Should we then have a section in articles about (say) evolution, detailing how fundamentalist Christians believe it's all wrong, and the world began 4,400 years ago? Should we have a section, say, in an article about Feminism, that gives at some length Rush Limbaugh's views that they are "Feminazis"? Or, as I am arguing, should such views be briefly described and summarized, but then linked to a main discussion in articles such as Young Earth Creationism or American conservatism? I do not think that the neutrality policy in fact says that we should set aside space within main-entry articles for those who argue that the field or subject of the article is completely illegitimate, unless of course this criticism is so large, significant, or influential that it has become noteworthy.
A good way of doing this would be to do as old print Encyclopedias, also expert-edited, used to do: let each subject have the obligation and right to set forth the consensus views of that subject -- so Biology would be written from the point of view of the current state of knowledge of experts in Biology. Criticisms that denied accepted Biological knowledge could and should be referenced, but their main entries ought to be in the knowledge-base fields from whence they came; a Religion editor, for instance, would know far more about Creationism than most Biologists.
What we have in the Af-Am article is an artifact of the worst of the Wikipedia -- 90% of this entry comes straight outta WP -- where some conservative ideologue had set the main entry up to appear as though there is some large and significant body of thinking that says African-American literature is a "Balkanized" field which props up politically-suspect notions of Identity Politics. That may indeed be the view of some conservatives, but it is not the view of any significant number, or of any influential members, of college faculty, literary critics, and other scholars. The disproportionate amount of space it gets in the WP entry is one of the problems typical of their system, which gives experts in the field no more voice than any other person with an axe to grind and time on their hands.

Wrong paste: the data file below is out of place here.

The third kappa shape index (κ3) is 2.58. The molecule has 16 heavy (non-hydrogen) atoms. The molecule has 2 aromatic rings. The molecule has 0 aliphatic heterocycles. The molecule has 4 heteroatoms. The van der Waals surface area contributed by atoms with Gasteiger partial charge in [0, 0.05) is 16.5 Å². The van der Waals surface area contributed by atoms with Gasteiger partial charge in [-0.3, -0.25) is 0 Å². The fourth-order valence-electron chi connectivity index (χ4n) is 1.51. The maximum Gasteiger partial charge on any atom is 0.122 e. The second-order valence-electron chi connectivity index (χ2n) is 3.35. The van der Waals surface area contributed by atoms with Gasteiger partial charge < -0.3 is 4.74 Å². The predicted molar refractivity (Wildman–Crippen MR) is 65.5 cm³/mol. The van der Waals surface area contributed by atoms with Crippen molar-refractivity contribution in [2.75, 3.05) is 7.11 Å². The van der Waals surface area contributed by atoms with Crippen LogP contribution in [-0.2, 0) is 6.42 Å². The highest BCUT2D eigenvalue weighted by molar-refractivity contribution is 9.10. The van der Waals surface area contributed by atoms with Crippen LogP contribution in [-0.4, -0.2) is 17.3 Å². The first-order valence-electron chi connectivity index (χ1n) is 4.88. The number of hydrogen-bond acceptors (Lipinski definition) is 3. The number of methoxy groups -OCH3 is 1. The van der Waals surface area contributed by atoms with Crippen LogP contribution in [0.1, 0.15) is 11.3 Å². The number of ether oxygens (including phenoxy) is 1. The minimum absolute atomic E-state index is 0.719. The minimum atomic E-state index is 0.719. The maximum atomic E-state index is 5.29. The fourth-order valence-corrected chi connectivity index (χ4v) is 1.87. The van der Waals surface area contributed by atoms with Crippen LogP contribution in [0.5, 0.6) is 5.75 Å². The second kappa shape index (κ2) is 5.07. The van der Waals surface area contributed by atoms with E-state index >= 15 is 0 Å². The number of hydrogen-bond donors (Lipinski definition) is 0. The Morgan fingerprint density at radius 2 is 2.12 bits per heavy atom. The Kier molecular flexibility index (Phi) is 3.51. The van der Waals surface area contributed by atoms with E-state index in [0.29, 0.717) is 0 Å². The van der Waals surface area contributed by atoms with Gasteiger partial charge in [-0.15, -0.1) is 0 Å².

None of this is to say that there are not important debates within Af-Am studies as to how the field should be conceived, and even from some relatively conservative scholars such as, say, Stanley Crouch. But these internal debates, which do belong within the article, are to my mind quite different from the external debates (should this field even exist?) which, though they should be mentioned here, come from entirely outside the field and range of literary criticism as a profession and field of expertise.
At any rate, that's why I moved this section to the Talk page, rather than just deep-sixing it, because I thought that the question should be discussed by the Editors and Authors who are working on this entry/in this field, who may very well not agree with my reasoning, or might form a consensus that a section of this sort *does* belong here. That's the way, I think, to hone an accuarate readable article, which due to the input of many voices, is far more likely to be consistent with our CZ:Neutrality Policy, from which I quote:
"Some brief, unobtrusive pointer might be apropos, however. E.g., in an article about the evolutionary development of horses, we might have one brief sentence to the effect that some creationists do not believe that horses (or any other animals) underwent any evolution, and point the reader to the relevant article. If there is much specific argumentation on some particular point, it might be placed on a special page of its own."
Russell Potter 17:09, 20 April 2007 (CDT)


The definition currently says "produced in the USA by writers of African descent." But this would exclude the work of expatriate Americans. For example, James Baldwin produced much of his work in France, Switzerland, and Turkey; similarly, Richard Wright. Could Editors or other CZ authors please comment on whether it would improve the definition to say something like "produced by American writers of African descent"? Bruce M. Tindall 17:13, 24 November 2010 (UTC)

  1. Theodore Dalrymple, "An imaginary 'scandal'," The New Criterion 23, no. 9 (May 2005); Richard H. Brodhead, "On the Debate Over Multiculturalism," On Common Ground , no. 7 (Fall 1996), (accessed July 6, 2005).
  2. Dalrymple, "imaginary 'scandal'." (accessed July 6, 2005).
  3. Paul Greenberg, "I hate that (The rise of identity journalism),", June 15, 2005 (accessed July 6, 2005).
  4. Biography of Robert Hayden (accessed August 25, 2005).